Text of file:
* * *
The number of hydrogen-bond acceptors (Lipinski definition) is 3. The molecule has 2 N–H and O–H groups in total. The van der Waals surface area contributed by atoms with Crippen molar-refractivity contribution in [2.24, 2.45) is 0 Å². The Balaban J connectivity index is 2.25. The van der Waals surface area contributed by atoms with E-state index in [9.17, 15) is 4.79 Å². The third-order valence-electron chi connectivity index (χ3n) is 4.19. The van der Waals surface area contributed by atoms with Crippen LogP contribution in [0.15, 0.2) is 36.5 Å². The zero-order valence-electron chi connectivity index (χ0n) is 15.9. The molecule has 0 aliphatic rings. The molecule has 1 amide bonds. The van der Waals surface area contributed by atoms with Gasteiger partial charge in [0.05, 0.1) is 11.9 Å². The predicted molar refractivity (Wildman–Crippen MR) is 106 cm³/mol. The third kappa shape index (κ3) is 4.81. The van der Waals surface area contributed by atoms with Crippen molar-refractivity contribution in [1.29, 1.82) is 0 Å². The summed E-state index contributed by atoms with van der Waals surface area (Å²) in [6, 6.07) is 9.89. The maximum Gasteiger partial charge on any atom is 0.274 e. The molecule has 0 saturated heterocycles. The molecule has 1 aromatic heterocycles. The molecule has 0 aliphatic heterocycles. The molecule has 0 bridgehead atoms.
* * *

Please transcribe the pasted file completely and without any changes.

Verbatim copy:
The number of hydrogen-bond acceptors (Lipinski definition) is 3. The molecule has 2 N–H and O–H groups in total. The van der Waals surface area contributed by atoms with Crippen molar-refractivity contribution in [2.24, 2.45) is 0 Å². The Balaban J connectivity index is 2.25. The van der Waals surface area contributed by atoms with E-state index in [9.17, 15) is 4.79 Å². The third-order valence-electron chi connectivity index (χ3n) is 4.19. The van der Waals surface area contributed by atoms with Crippen LogP contribution in [0.15, 0.2) is 36.5 Å². The zero-order valence-electron chi connectivity index (χ0n) is 15.9. The molecule has 0 aliphatic rings. The molecule has 1 amide bonds. The van der Waals surface area contributed by atoms with Gasteiger partial charge in [0.05, 0.1) is 11.9 Å². The predicted molar refractivity (Wildman–Crippen MR) is 106 cm³/mol. The third kappa shape index (κ3) is 4.81. The van der Waals surface area contributed by atoms with Crippen molar-refractivity contribution in [1.29, 1.82) is 0 Å². The summed E-state index contributed by atoms with van der Waals surface area (Å²) in [6, 6.07) is 9.89. The maximum Gasteiger partial charge on any atom is 0.274 e. The molecule has 0 saturated heterocycles. The molecule has 1 aromatic heterocycles. The molecule has 0 aliphatic heterocycles. The molecule has 0 bridgehead atoms.